Giselle looked slightly startled. ‘What’s the time frame on this? I know most of you normally spend a year or two writing and recording an album.’

‘It’s going shockingly fast,’ Bart said enthusiastically. ‘The title song is based on Emma’s song and it wasn’t hard to change that around a bit and I had a few things I was already working on that fit.’

‘We had an all night writing session,’ Lise said brightly. ‘The energy was just amazing! I think we can have it done by the end of the year!’

‘By the end of September,’ Emma said suddenly. Her collaborators looked at her as if this was news to them and Giselle actually gaped. Emma shrugged. ‘Most of the work is already done. It just needs a little more editing and Cora and I have one more track to do together. We're going to get this thing going while it can still matter!'

'I'm glad to see you've taken something positive from recent events,' Giselle said with a small smile. 'If I can ask about traveling arrangements....'
Last edited by The Resurgent Dream on Wed Oct 31, 2018 8:38 pm, edited 3 times in total.

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Father Knows Best State

Postby Snefaldia » Fri Sep 02, 2016 5:00 am

For many of the Snefaldian residents in the Caldan Union, it was difficult at first to integrate. No one seemed to speak their language, and certainly not how to cook any Snefaldian dishes. Since the military coup and subsequent crackdowns, thousands of Snefaldians had fled the States-Federation in order to avoid persecution, ending up in New Chalcedon, Knootoss, the Caldan Union, and even as far away as Omigodtheykilledkenny. Those most energetic about their new circumstances were the young men and women who had fled with their families after they'd been threatened with military conscription; they were young and in a new place and eager to take advantage of the openness that the Caldan Union offered them. The young people who ended up in the Caldan Union were less interested in the stridently political dissident and exile press, constantly railing about the situation in the Homeland. When they weren't in school, they were home or gathering with their friends, their parents working overtime to help keep things afloat.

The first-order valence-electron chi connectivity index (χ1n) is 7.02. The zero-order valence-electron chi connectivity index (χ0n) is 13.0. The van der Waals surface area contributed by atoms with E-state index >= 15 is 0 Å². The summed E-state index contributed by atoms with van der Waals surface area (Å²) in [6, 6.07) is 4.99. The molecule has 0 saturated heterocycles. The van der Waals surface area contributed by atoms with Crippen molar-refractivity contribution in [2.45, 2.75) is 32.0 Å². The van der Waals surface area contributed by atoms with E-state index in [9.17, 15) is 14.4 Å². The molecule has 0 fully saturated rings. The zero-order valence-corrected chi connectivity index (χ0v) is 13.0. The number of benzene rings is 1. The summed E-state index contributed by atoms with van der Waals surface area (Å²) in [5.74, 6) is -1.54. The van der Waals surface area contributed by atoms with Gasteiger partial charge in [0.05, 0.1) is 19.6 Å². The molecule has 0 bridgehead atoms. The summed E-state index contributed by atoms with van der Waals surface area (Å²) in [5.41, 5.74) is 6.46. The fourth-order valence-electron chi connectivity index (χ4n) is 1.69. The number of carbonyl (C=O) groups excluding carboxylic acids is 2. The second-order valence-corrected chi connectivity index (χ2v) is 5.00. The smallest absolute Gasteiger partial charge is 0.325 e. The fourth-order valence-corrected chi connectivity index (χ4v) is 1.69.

Giselle Galtier's show was a way for them to learn the native tongues and keep themselves occupied; teenagers weren't following politics, they wanted to hear pop music! When Emma Holt recounted that the attack had come during Welcome to Caldas, and in the next breath mentioned the new arrivals from Snefaldia, the reaction was almost immediate. Snefaldian-language Twats with the hashtags #WelcomeToCaldas, #SnefaldiansLoveEmma and #FuckNazis exploded, and bootleg copies of her previous albums started to circulate among the class of entrepreneur that markets mostly to those unable to pay list price in the shops.

Music is one of the vehicles through which the children of immigrants adapt to their new surroundings; they want to belong, to feel like they are a part of their new home. They also want to remain proud of their identity, even if that means avoiding the weird traditional music their parents listened to like mosquitos carrying Zika. And, through music and the impressionable field of youths with boundless energy and very little experience, charismatic others could get them to join up to feel like they belonged. Whether that was an after-school group or a gang made little difference to the youth, but doubtless Caldan police would prefer the latter. And, being politically naive, they could be pushed to act out.